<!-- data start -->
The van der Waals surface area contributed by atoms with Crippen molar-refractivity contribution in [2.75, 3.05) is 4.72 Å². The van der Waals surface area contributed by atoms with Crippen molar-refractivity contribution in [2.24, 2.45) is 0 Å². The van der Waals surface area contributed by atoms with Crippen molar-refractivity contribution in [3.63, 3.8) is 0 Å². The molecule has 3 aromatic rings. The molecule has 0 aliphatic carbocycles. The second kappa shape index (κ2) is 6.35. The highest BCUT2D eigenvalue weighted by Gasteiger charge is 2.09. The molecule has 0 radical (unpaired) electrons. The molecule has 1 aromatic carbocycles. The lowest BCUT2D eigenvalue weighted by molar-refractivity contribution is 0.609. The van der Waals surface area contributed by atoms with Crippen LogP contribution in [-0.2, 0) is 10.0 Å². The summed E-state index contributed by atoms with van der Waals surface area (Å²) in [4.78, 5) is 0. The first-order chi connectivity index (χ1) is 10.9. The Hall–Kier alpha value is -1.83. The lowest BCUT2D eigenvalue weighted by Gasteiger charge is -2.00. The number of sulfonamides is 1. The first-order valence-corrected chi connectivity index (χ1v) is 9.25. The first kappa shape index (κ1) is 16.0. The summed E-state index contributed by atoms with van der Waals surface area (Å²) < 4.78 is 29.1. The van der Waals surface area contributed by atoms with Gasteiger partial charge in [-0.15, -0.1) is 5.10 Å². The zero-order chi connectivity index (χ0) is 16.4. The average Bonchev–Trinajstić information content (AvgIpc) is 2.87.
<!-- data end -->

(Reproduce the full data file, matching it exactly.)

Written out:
The van der Waals surface area contributed by atoms with Crippen molar-refractivity contribution in [2.75, 3.05) is 4.72 Å². The van der Waals surface area contributed by atoms with Crippen molar-refractivity contribution in [2.24, 2.45) is 0 Å². The van der Waals surface area contributed by atoms with Crippen molar-refractivity contribution in [3.63, 3.8) is 0 Å². The molecule has 3 aromatic rings. The molecule has 0 aliphatic carbocycles. The second kappa shape index (κ2) is 6.35. The highest BCUT2D eigenvalue weighted by Gasteiger charge is 2.09. The molecule has 0 radical (unpaired) electrons. The molecule has 1 aromatic carbocycles. The lowest BCUT2D eigenvalue weighted by molar-refractivity contribution is 0.609. The van der Waals surface area contributed by atoms with Crippen LogP contribution in [-0.2, 0) is 10.0 Å². The summed E-state index contributed by atoms with van der Waals surface area (Å²) in [4.78, 5) is 0. The first-order chi connectivity index (χ1) is 10.9. The Hall–Kier alpha value is -1.83. The lowest BCUT2D eigenvalue weighted by Gasteiger charge is -2.00. The number of sulfonamides is 1. The first-order valence-corrected chi connectivity index (χ1v) is 9.25. The first kappa shape index (κ1) is 16.0. The summed E-state index contributed by atoms with van der Waals surface area (Å²) < 4.78 is 29.1. The van der Waals surface area contributed by atoms with Gasteiger partial charge in [-0.15, -0.1) is 5.10 Å². The zero-order chi connectivity index (χ0) is 16.4. The average Bonchev–Trinajstić information content (AvgIpc) is 2.87.